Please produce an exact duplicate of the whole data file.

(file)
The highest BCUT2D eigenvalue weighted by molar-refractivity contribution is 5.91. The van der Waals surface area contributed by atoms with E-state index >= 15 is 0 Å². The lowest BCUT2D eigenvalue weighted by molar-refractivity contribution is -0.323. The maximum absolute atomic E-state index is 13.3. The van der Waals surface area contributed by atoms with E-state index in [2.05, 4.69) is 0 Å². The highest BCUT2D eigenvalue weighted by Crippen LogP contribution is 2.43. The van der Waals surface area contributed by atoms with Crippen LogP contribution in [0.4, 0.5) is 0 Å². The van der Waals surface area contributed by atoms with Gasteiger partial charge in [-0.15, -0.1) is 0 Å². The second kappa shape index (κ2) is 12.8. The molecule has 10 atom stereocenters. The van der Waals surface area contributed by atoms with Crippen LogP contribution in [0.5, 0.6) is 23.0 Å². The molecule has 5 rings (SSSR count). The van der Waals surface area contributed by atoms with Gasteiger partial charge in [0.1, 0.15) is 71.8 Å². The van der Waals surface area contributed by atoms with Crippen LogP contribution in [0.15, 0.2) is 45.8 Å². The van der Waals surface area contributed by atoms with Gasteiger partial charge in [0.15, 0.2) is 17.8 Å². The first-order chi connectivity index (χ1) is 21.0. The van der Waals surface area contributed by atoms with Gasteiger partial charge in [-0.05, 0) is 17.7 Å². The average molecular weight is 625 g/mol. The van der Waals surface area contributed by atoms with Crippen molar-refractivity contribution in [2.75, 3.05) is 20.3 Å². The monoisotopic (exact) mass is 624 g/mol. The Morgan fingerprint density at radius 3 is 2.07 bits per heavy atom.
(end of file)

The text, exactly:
The highest BCUT2D eigenvalue weighted by molar-refractivity contribution is 5.91. The van der Waals surface area contributed by atoms with E-state index >= 15 is 0 Å². The lowest BCUT2D eigenvalue weighted by molar-refractivity contribution is -0.323. The maximum absolute atomic E-state index is 13.3. The van der Waals surface area contributed by atoms with E-state index in [2.05, 4.69) is 0 Å². The highest BCUT2D eigenvalue weighted by Crippen LogP contribution is 2.43. The van der Waals surface area contributed by atoms with Crippen LogP contribution in [0.4, 0.5) is 0 Å². The van der Waals surface area contributed by atoms with Gasteiger partial charge in [-0.15, -0.1) is 0 Å². The second kappa shape index (κ2) is 12.8. The molecule has 10 atom stereocenters. The van der Waals surface area contributed by atoms with Crippen LogP contribution in [0.5, 0.6) is 23.0 Å². The molecule has 5 rings (SSSR count). The van der Waals surface area contributed by atoms with Gasteiger partial charge in [0.1, 0.15) is 71.8 Å². The van der Waals surface area contributed by atoms with Crippen LogP contribution in [0.15, 0.2) is 45.8 Å². The van der Waals surface area contributed by atoms with Gasteiger partial charge in [0.15, 0.2) is 17.8 Å². The first-order chi connectivity index (χ1) is 21.0. The van der Waals surface area contributed by atoms with Gasteiger partial charge in [-0.05, 0) is 17.7 Å². The average molecular weight is 625 g/mol. The van der Waals surface area contributed by atoms with Crippen molar-refractivity contribution in [2.75, 3.05) is 20.3 Å². The monoisotopic (exact) mass is 624 g/mol. The Morgan fingerprint density at radius 3 is 2.07 bits per heavy atom.